Consider the advantages of adding a second drive to your system. True,
replacing your present drive with a new, low cost, high capacity one
would seem a better alternative, but... If you can pick up a used 1.3
gig drive for a coupla bucks at a flea market or you local computer
dealer (he might have accepted it as a trade-in), then this is indeed
the cheapest way to upgrade your storage capacity. If you are planning
to update the kernel on a production system, but are afraid of breaking
some of your apps, then it is a simple matter to copy your entire ~/,
/etc, and /usr directories to the second drive, where they would remain
pristine and untouched by the upgrade. If a few hundred megs would tide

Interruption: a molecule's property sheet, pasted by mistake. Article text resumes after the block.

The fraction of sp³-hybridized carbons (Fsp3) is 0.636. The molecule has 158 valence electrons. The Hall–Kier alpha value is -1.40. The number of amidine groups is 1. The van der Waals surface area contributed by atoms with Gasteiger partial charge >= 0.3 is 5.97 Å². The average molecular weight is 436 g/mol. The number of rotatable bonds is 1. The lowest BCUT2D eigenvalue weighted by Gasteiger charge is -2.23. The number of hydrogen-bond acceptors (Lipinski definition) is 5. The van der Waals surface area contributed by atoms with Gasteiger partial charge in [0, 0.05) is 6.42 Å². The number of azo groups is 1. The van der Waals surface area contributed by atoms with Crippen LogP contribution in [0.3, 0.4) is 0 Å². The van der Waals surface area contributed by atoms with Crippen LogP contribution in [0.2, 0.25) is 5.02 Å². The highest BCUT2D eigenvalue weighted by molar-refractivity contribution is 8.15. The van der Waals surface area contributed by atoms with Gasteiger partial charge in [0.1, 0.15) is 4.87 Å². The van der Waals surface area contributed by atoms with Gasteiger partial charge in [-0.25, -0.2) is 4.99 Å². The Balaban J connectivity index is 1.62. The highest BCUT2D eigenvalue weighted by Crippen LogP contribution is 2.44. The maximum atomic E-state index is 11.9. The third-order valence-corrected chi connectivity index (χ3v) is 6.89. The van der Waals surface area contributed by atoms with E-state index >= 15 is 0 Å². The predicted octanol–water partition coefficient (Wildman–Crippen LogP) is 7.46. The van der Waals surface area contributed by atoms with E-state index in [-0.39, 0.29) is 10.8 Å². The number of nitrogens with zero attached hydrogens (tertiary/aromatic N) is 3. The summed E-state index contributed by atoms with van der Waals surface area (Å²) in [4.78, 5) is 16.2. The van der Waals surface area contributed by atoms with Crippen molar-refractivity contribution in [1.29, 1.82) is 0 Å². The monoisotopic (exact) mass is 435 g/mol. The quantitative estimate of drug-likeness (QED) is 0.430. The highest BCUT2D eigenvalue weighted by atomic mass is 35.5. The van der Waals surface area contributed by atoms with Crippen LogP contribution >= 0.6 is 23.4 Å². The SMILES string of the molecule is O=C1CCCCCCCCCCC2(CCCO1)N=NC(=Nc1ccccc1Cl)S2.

you over for a few months, until you finish paying off your new patio
or gambling debts, then save those bucks until next year, when 20 gig
IDE drives will be a loss leader at your local "Five 'n Dime".
Copy down the specs from the label on the drive. Make sure it's jumpered as "slave". Mount the drive in a spare drive bay, securing it with several screws. Attach an IDE cable from the IDE port on the motherboard.
It may autodetect, but don't count on it. Check the BIOS settings to make certain. Setting the 'LBA' option not necessary.
Boot up Linux and partition the new drive: As root, fdisk /dev/hdb. [primary partition, Linux native]
mke2fs -cv /dev/hdb1 [verbose output and check for bad blocks]
Decide where you will be mounting it and create a mount point. For example, if you will mount it as /mnt/drive2, as root, cd /mnt mkdir drive2 chmod 777 drive 2 [makes the new drive accessible to ordinary users.]
As root, mount -t ext2 /dev/hdb1 /mnt/drive2. If no error messages, cd /mnt/drive2, and try creating a directory and writing a couple of files. If it works, hurray! Continue to the final steps.
Add the following line to /etc/fstab: /dev/hdb1 /mnt/drive2 ext2 defaults 1 1